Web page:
'I don’t think I’ve ever been tested more as a nurse'
Cook Children's employee helps those in need during Hurricane Harvey
Candace Wilson saw plenty of tough situations as a nurse in the Pediatric Intensive Care Unit at Cook Children’s, but nothing compared to the havoc she witnessed while trying to evacuate a nursing home from the rising flood waters of Hurricane Harvey.
Wilson, who’s now a Cook Children’s database coordinator working from Nederland, Texas, luckily had her home spared in the storm that left more than 60 people dead and 70 billion dollars’ worth of damage. So when she saw a post on Facebook asking for nurses to help rescue people from a nearby nursing home in Port Arthur, Texas, she knew she needed to go.
“When I first arrived, I was truly walking into the unknown. Men were bringing patients out of the building and loading them onto boats,” said Wilson.
She quickly found her place at the Port Arthur Little Theater, just down the street from the nursing home which was inaccessible without a boat. The theater parking lot was covered with tents, providing a much needed shelter and place for the evacuees to escape the 18 inches of water they’d been trapped in. Once on the ground, Wilson started doing what she always does – helping people in need.
“I was checking blood sugar and blood pressure. It was pretty scary for a number of these patients because half were diabetic and no one had eaten in over 12 hours,” she said. “The Army was flying in helicopters and planes to transport the most critical people out of the area. My role was triaging patients and figuring out who needed to go first.”
It wasn’t always easy to determine just who that was. Wilson says the patients, many of whom had dementia or Alzheimer’s, left the nursing home with just a sticky note with their name on it. Most didn’t have family members with them, and knowing their medical history was all but impossible.
“You’re putting them on an airplane and some only had a sticky note with their name on it. Most didn’t have their medications with them, no one had had their medications at all that day,” said Wilson.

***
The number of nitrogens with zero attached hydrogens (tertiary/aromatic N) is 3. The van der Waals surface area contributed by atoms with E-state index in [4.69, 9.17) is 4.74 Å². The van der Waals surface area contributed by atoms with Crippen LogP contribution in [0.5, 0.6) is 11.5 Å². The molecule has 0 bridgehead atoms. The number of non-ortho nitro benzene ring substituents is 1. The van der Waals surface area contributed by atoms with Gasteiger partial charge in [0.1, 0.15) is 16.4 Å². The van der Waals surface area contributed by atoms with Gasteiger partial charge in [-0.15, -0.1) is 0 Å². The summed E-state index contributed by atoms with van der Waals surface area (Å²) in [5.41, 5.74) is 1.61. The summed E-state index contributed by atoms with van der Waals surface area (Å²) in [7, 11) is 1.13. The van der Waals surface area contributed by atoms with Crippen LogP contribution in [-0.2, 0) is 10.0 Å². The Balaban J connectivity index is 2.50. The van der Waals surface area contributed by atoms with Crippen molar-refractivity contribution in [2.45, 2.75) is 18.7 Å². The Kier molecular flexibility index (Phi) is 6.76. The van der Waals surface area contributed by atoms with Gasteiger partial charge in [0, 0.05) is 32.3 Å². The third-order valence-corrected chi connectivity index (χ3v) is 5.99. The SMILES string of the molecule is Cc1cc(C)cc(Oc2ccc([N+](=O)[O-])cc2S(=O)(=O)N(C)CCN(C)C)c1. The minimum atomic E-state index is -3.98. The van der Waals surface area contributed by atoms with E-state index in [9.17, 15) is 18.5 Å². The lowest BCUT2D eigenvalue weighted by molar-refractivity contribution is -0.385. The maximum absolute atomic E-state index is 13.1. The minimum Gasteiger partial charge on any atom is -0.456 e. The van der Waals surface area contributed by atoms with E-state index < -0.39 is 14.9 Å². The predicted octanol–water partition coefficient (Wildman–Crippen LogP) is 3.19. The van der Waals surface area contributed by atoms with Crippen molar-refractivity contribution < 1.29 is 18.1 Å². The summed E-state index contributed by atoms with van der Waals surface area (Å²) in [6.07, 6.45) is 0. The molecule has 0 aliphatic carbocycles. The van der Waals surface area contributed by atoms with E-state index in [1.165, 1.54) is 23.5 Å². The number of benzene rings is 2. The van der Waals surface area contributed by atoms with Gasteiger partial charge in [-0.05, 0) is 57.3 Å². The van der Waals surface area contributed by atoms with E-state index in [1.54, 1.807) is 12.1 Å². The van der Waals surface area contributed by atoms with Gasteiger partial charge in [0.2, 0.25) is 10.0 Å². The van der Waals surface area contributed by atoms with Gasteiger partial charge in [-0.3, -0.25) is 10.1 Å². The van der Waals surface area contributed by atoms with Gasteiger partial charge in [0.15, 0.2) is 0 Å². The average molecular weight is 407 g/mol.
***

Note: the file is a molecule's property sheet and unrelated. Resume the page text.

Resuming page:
At one point, the PICU nurse accustomed to treating pediatric patients in a controlled environment found herself with an evacuee who was having trouble breathing. She started digging through equipment coming out of the nursing home and found a nebulizer. The only problem was, she didn’t have power to make it work. Instead of giving up, Wilson found a news crew van and began beating on the door. They were able to provide her an extension cord and she set up the machine right there on the hood of the vehicle.
“I don’t think I’ve ever been tested more as a nurse. There wasn’t a doctor there telling you what to do. There were more than 100 patients there and it was all hands on deck.”
Wilson says emotionally, it was one of the hardest days she’s had on the job.
“It was terrible, heartbreaking. I remember trying to get one lady out and she just kept telling me not to leave her,” she said with a shaky voice. “They were cold and wet. Many didn’t even know if they’d make it out of the nursing home. I just knew the whole time, this is someone’s family member.”
Wilson worked into the night, only leaving once she knew her help was no longer needed. The military had heavily deployed to the scene and had the situation under control.
But, of course, her helping spirit couldn’t take a break for long. The next day she made her way to the airport where evacuees were being put on planes and sent to shelters across the state. She joined a group of volunteers sorting donations. That’s where a young mother approached her with a donation that pulled at Wilson’s heart.
“She handed me bedding she had saved off of her child’s bed and said ‘I guess I have to donate this.’ That was particularly hard because the evacuees could only take a 50 pound bag with them. Everything that family had left was in that bag, but there wasn’t room for the child’s bedding.”
Later that day, she returned with food for the first responders. Then, she volunteered her time at the Methodist church.
When asked why she did all that she did, Wilson said she just needed to.
“My house didn’t flood. I was lucky. So when I saw all of those who weren’t as lucky, I felt like I needed to go and do something.”